I’m excited to offer a guest post from Dr. Jackie Halpern. Jackie is a member of CrossFit King of Prussia and a member of BarBelles. During the first and current sessions of BarBelles, the topic of sleep came up. We know that sleep is absolutely vital to good health and fitness, but with technology and stress surrounding us, it can be hard to get good sleep, even with blue blockers. Falling asleep comes fairly easy to me, but can be troublesome to many. Since this is a topic of expertise for Dr. Halpern, I asked her to write a guest post for all three of my readers. If you have any questions, please leave them in the comments and Dr. Halpern will do her best to answer them.
/* Style Definitions */
mso-padding-alt:0in 5.4pt 0in 5.4pt;
Sleep is important for daily functioning, but can be elusive
for some. Most people will suffer from insomnia at some point in their life,
whether it is trouble falling asleep, staying asleep, or waking too early. Not
being able to sleep can be incredibly frustrating and really takes a toll on
other areas of your life. Luckily, because sleep is a learned skill, insomnia
can often be treated with changes in your sleep habits. Sometimes, even simple
changes can make a huge difference.
Sleep hygiene is a fancy term psychologists use to describe
sleep habits. If you google it, you’re going to find a whole bunch of
information about how to work on your sleep habits. Good sleep hygiene leads to
good sleep. Before I get into the nitty gritty of some ways to improve your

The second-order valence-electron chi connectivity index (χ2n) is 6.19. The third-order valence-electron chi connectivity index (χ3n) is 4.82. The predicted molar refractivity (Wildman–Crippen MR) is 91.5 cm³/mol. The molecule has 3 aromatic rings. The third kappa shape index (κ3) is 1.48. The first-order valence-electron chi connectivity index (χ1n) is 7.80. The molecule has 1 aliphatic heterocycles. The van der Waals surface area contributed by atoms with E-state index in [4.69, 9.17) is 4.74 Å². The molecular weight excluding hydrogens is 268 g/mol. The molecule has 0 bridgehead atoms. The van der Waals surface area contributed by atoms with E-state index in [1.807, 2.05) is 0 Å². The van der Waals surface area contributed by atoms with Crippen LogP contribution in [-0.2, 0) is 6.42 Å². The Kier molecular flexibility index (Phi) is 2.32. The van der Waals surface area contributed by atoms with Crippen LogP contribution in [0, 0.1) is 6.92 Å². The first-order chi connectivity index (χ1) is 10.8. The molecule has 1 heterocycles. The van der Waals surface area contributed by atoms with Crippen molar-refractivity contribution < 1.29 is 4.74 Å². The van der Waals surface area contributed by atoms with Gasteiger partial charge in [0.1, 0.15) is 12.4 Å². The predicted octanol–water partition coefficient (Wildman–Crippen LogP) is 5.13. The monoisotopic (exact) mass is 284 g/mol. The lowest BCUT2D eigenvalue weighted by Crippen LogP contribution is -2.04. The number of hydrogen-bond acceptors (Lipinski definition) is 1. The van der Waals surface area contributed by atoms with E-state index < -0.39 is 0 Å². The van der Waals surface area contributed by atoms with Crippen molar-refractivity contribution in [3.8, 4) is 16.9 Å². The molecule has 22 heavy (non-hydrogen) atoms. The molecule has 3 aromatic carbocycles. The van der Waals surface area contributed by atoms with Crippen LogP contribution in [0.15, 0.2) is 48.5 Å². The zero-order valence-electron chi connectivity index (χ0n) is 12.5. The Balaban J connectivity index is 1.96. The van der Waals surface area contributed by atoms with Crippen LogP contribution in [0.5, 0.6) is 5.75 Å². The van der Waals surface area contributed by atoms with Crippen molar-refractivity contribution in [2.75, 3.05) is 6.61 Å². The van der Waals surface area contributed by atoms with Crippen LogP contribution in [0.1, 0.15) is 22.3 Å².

sleep hygiene, just remember that sleep is unique for everyone. What might work
for some, may not work for you; so, you may have to experiment with what works
best for you. If you are having trouble sleeping, there are many strategies to
try, and here are a few key points that have been shown through research to be
1. Leave some time for winding down before going to
bed. Don’t go work out at 9 pm at expect to go to sleep right when you are
done. You’re going to need at least 30 minutes of quieter time before you go to
lie down. Develop a routine that is comfortable and relaxing for you.
2. Make sure your room is cool and dark. Our
lifestyles don’t often lend themselves to have dark in our rooms, but it really
helps. So shut off those phones, turn your alarm clock around, and make sure
all other devices that make light and noise are off. Yes, that includes the TV
(remember, these points are the gold standard, you may or may not need to follow
these exactly as written to alter your sleep habits).
3. Reserve the bed for 2 activities only: sleep and
sex. You don’t want to link being in bed with being frustrated, angry, or any
other negative emotions. (So no fighting with your significant other in bed or
reading something that will get you worked up) You also don’t want to link it
with doing things that keep you awake, like reading or watching TV.
4. Don’t go to bed unless you are sleepy. We’ve all
been there…it is your normal bed time, you aren’t especially tired, but you
head to bed and lay down anyway…and you can’t fall asleep. Now you are
frustrated and laying there (which brings us back to number 3 and linking bed
5. If you can’t fall asleep within 20 minutes, get